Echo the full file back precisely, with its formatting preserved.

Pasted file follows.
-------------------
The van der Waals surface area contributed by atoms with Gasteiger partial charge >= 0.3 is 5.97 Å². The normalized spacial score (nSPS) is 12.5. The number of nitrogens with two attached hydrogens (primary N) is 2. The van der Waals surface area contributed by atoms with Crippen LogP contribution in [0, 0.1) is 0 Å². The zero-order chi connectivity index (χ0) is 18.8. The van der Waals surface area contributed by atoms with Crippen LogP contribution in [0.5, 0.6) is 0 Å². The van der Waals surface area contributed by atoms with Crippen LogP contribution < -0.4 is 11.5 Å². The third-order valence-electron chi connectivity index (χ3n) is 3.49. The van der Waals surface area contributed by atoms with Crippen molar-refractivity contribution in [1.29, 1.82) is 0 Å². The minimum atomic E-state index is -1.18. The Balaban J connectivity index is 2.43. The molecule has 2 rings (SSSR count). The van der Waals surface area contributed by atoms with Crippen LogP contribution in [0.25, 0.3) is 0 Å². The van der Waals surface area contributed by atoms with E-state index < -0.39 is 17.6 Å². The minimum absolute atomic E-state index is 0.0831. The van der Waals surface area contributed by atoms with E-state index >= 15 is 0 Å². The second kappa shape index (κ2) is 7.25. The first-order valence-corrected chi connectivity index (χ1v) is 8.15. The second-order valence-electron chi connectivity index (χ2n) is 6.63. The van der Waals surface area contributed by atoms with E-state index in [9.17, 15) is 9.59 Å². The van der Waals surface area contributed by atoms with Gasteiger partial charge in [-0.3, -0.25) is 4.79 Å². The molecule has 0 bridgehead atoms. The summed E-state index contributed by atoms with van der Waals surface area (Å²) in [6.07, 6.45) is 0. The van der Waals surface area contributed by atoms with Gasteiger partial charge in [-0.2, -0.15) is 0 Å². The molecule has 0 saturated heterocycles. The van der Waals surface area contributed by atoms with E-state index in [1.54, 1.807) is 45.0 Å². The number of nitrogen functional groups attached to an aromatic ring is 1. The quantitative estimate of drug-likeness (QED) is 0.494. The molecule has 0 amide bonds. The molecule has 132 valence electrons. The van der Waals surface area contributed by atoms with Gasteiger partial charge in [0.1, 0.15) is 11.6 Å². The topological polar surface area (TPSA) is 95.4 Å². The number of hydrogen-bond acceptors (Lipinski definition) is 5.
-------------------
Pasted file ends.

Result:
The van der Waals surface area contributed by atoms with Gasteiger partial charge >= 0.3 is 5.97 Å². The normalized spacial score (nSPS) is 12.5. The number of nitrogens with two attached hydrogens (primary N) is 2. The van der Waals surface area contributed by atoms with Crippen LogP contribution in [0, 0.1) is 0 Å². The zero-order chi connectivity index (χ0) is 18.8. The van der Waals surface area contributed by atoms with Crippen LogP contribution in [0.5, 0.6) is 0 Å². The van der Waals surface area contributed by atoms with Crippen LogP contribution < -0.4 is 11.5 Å². The third-order valence-electron chi connectivity index (χ3n) is 3.49. The van der Waals surface area contributed by atoms with Crippen molar-refractivity contribution in [1.29, 1.82) is 0 Å². The minimum atomic E-state index is -1.18. The Balaban J connectivity index is 2.43. The molecule has 2 rings (SSSR count). The van der Waals surface area contributed by atoms with Crippen LogP contribution in [0.25, 0.3) is 0 Å². The van der Waals surface area contributed by atoms with E-state index < -0.39 is 17.6 Å². The minimum absolute atomic E-state index is 0.0831. The van der Waals surface area contributed by atoms with E-state index >= 15 is 0 Å². The second kappa shape index (κ2) is 7.25. The first-order valence-corrected chi connectivity index (χ1v) is 8.15. The second-order valence-electron chi connectivity index (χ2n) is 6.63. The van der Waals surface area contributed by atoms with E-state index in [9.17, 15) is 9.59 Å². The van der Waals surface area contributed by atoms with Gasteiger partial charge in [-0.3, -0.25) is 4.79 Å². The molecule has 0 bridgehead atoms. The summed E-state index contributed by atoms with van der Waals surface area (Å²) in [6.07, 6.45) is 0. The van der Waals surface area contributed by atoms with Gasteiger partial charge in [-0.2, -0.15) is 0 Å². The molecule has 0 saturated heterocycles. The van der Waals surface area contributed by atoms with E-state index in [1.54, 1.807) is 45.0 Å². The number of nitrogen functional groups attached to an aromatic ring is 1. The quantitative estimate of drug-likeness (QED) is 0.494. The molecule has 0 amide bonds. The molecule has 132 valence electrons. The van der Waals surface area contributed by atoms with Gasteiger partial charge in [0.1, 0.15) is 11.6 Å². The topological polar surface area (TPSA) is 95.4 Å². The number of hydrogen-bond acceptors (Lipinski definition) is 5.